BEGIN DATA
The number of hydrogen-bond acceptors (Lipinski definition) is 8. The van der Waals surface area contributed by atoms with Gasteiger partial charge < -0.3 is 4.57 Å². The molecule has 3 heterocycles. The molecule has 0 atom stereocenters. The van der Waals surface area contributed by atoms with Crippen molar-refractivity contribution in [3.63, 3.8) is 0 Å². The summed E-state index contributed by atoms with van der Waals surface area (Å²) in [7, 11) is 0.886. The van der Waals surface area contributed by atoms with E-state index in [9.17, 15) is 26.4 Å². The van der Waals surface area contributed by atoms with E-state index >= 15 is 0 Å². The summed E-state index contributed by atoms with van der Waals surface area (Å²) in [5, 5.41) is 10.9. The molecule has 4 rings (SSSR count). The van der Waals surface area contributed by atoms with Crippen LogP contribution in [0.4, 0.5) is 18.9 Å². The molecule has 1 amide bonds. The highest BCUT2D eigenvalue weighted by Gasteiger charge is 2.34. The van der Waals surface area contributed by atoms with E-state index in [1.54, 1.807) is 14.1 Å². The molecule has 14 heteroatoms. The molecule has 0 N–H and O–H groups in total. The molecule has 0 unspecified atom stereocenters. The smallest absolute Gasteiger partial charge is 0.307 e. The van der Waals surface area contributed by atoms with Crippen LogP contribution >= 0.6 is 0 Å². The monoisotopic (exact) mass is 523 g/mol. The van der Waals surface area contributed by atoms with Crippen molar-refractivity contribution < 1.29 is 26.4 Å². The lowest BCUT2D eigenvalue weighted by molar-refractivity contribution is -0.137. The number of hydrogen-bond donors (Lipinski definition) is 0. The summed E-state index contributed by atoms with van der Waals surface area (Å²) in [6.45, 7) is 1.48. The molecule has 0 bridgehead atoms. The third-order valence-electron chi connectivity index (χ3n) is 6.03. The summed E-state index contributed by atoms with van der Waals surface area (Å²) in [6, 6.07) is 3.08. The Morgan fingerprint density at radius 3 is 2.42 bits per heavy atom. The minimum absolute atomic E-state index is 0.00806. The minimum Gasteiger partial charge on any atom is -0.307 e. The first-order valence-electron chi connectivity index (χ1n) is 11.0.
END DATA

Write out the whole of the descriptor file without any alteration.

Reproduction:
The number of hydrogen-bond acceptors (Lipinski definition) is 8. The van der Waals surface area contributed by atoms with Gasteiger partial charge < -0.3 is 4.57 Å². The molecule has 3 heterocycles. The molecule has 0 atom stereocenters. The van der Waals surface area contributed by atoms with Crippen molar-refractivity contribution in [3.63, 3.8) is 0 Å². The summed E-state index contributed by atoms with van der Waals surface area (Å²) in [7, 11) is 0.886. The van der Waals surface area contributed by atoms with E-state index in [9.17, 15) is 26.4 Å². The van der Waals surface area contributed by atoms with E-state index >= 15 is 0 Å². The summed E-state index contributed by atoms with van der Waals surface area (Å²) in [5, 5.41) is 10.9. The molecule has 4 rings (SSSR count). The van der Waals surface area contributed by atoms with Crippen LogP contribution in [0.4, 0.5) is 18.9 Å². The molecule has 1 amide bonds. The highest BCUT2D eigenvalue weighted by Gasteiger charge is 2.34. The van der Waals surface area contributed by atoms with E-state index in [1.54, 1.807) is 14.1 Å². The molecule has 14 heteroatoms. The molecule has 0 N–H and O–H groups in total. The molecule has 0 unspecified atom stereocenters. The smallest absolute Gasteiger partial charge is 0.307 e. The van der Waals surface area contributed by atoms with Crippen LogP contribution >= 0.6 is 0 Å². The monoisotopic (exact) mass is 523 g/mol. The van der Waals surface area contributed by atoms with Crippen molar-refractivity contribution < 1.29 is 26.4 Å². The lowest BCUT2D eigenvalue weighted by molar-refractivity contribution is -0.137. The number of hydrogen-bond donors (Lipinski definition) is 0. The summed E-state index contributed by atoms with van der Waals surface area (Å²) in [6.45, 7) is 1.48. The molecule has 0 bridgehead atoms. The third-order valence-electron chi connectivity index (χ3n) is 6.03. The summed E-state index contributed by atoms with van der Waals surface area (Å²) in [6, 6.07) is 3.08. The Morgan fingerprint density at radius 3 is 2.42 bits per heavy atom. The minimum absolute atomic E-state index is 0.00806. The minimum Gasteiger partial charge on any atom is -0.307 e. The first-order valence-electron chi connectivity index (χ1n) is 11.0.